One of the first questions that I ask all of my new patients starting therapy (regardless of the reasons they came to see me) is, “Have you ever had thoughts, either currently or in the past, of suicide or wanting to harm yourself?” And in my 15 years of practice in the field, I’m struck by the number of young patients who answer “yes” to this question, with responses ranging from casual passing thoughts of self-harm to active suicidal ideation coupled with recent attempts.
This becomes of particular concern while practicing here in Shanghai, given that, despite being a first-tier city, our community is still sorely lacking in its ability to provide comprehensive, emergency care support for individuals who are a danger to themselves. As with most mental health conditions, early detection and intervention are key, thus our current focus will be on how we as parents can identify and support our young people struggling with thoughts of suicide.
What the Research Says
According to a 2016 research study published by representatives from the World Health Organization, suicide accounts for approximately 6% of deaths amongst our child and young adult population, ranking as the second-leading cause of death for 15-29 yearolds worldwide. For every completed suicide, the number of additional individuals experiencing active suicidal ideation and attempting suicide occurs at an alarming rate of 20 times that.
Given the status of suicide as a global epidemic, happening across culture, class and country of origin, it further stresses the importance for us practitioners working in an international community like Shanghai to screen every one of our patients at the outset of treatment for any evidence of either current or past suicidal ideation and/or attempts. For families with children whom are experiencing thoughts of suicide, I always advocate having an honest, open and ongoing discussion regarding the matter until both the child and parents feel as though the dangerousness of the situation has abated.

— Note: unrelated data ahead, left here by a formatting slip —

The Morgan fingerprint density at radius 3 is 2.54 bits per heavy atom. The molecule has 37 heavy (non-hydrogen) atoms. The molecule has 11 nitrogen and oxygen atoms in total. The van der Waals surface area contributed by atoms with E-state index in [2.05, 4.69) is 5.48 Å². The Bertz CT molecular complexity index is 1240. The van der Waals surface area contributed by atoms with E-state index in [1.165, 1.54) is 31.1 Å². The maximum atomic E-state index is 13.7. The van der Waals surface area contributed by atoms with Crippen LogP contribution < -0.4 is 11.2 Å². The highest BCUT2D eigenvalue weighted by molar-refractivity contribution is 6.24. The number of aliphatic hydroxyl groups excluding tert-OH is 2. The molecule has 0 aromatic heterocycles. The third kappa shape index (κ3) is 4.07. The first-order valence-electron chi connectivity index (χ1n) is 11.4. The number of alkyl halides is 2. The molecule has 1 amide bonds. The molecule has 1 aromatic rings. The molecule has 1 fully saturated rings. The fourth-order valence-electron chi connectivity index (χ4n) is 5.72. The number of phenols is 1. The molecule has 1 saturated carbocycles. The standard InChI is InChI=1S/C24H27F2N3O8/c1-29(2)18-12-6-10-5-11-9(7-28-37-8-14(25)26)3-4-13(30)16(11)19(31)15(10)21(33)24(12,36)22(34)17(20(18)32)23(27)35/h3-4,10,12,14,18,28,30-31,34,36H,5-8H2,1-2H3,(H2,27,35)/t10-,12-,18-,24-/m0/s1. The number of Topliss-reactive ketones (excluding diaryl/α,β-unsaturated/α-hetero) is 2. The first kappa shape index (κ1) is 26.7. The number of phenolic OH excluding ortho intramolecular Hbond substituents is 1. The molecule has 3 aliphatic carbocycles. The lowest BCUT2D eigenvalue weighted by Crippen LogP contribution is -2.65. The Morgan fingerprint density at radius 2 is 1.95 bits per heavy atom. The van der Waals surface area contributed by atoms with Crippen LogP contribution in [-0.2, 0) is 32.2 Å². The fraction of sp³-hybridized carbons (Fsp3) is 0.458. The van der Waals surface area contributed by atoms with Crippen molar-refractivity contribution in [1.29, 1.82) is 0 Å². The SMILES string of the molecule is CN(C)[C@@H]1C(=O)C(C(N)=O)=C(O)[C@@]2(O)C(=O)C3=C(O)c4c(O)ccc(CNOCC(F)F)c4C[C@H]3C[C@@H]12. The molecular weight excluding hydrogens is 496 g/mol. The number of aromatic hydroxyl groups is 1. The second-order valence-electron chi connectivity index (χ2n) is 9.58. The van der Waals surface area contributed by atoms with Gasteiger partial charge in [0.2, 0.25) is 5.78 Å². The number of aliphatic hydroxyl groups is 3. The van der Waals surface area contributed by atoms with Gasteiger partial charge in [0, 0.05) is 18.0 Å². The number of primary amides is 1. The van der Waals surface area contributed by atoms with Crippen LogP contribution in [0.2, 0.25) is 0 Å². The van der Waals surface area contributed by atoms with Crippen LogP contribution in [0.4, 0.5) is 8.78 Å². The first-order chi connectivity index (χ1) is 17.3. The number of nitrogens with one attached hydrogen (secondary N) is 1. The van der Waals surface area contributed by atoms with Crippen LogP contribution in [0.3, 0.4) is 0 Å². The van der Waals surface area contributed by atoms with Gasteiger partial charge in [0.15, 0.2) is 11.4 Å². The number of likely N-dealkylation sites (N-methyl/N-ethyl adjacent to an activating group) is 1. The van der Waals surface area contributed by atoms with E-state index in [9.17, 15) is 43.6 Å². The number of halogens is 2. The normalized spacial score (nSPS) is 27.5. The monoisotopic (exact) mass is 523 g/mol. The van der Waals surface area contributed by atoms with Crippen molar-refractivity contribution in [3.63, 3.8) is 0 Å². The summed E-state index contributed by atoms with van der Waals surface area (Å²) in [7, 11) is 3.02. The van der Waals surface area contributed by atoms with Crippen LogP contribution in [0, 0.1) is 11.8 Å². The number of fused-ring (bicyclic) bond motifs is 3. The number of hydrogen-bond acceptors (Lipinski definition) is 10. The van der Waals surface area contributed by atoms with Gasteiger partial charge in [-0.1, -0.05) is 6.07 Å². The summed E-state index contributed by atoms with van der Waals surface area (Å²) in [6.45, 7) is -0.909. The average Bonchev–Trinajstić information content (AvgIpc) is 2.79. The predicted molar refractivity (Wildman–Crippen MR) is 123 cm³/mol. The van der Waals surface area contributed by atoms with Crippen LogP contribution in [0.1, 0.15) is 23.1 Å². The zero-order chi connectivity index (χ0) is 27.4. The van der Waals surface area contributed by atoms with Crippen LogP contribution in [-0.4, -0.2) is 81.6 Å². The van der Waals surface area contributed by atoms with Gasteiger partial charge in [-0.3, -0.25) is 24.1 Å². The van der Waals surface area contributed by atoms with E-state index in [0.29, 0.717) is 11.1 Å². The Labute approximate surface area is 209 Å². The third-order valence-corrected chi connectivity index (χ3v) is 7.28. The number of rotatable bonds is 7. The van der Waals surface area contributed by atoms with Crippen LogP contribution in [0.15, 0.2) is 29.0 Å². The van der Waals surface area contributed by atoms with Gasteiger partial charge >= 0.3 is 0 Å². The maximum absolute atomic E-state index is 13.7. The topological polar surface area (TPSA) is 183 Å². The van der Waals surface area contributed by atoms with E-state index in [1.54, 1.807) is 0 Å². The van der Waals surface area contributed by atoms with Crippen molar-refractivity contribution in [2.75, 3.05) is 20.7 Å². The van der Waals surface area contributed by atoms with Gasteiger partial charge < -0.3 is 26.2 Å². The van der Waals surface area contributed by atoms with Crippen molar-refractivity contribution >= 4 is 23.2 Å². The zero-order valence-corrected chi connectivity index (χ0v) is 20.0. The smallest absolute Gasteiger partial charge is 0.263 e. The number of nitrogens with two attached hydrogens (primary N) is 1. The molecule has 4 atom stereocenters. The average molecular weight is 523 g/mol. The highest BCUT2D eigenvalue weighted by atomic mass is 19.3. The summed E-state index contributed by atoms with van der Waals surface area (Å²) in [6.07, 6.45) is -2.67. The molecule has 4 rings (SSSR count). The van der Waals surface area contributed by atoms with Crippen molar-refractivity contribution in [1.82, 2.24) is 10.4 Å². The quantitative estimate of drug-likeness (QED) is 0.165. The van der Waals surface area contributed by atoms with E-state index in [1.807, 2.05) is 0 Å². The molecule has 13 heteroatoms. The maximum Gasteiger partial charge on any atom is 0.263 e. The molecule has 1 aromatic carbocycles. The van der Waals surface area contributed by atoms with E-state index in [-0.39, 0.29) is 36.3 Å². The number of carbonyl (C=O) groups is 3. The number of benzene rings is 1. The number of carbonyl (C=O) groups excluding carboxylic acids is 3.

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Despite the increased incidence of suicide and suicide attempts worldwide, such thoughts or behaviors are never to be considered a typical reaction to childhood stress—thus the importance of these discussions with your children should not be minimized or overlooked.
Tips for Talking to Your Child about Suicide
1) Do not avoid the discussion.
Oftentimes parents will shy away from a discussion about suicide, for fear that talking about it may increase the likelihood that their child will act upon it. In actuality, research and clinical practice has shown that providing children with a safe and supportive outlet to discuss their feelings is a primary method of suicide prevention.
2) Be direct with the language you use.
We want to avoid using veiled language or euphemisms in discussing suicidal thoughts or worries with our children, as it further contributes to the ambiguity about whether or not this is a safe topic to discuss. An example of being direct with our children about our concerns might sound something like, “I heard that you were feeling so upset lately that you wanted to hurt yourself. This has me worried, and I’d like for us to talk about it.”
3) Refrain from the blaming and the shaming.
The number one reason children give me as to why they avoid discussing thoughts of suicide with their parents is the fear that mom and/or dad would be mad at them. In these sensitive discussions with your child, stay focused on their feelings and avoid using language that might contribute to the shame that they are likely already experiencing about having such thoughts in the first place.
[Cover image via Pexels]
Dr. Balfanz is the Senior Clinical Psychologist at American Medical Center, a comprehensive medical and mental health service clinic for children, adolescents, adults and families living in Shanghai. For more information on clinic services, contact Dr. Balfanz at: firstname.lastname@example.org or visit his website at: www.drnatebalfanz.com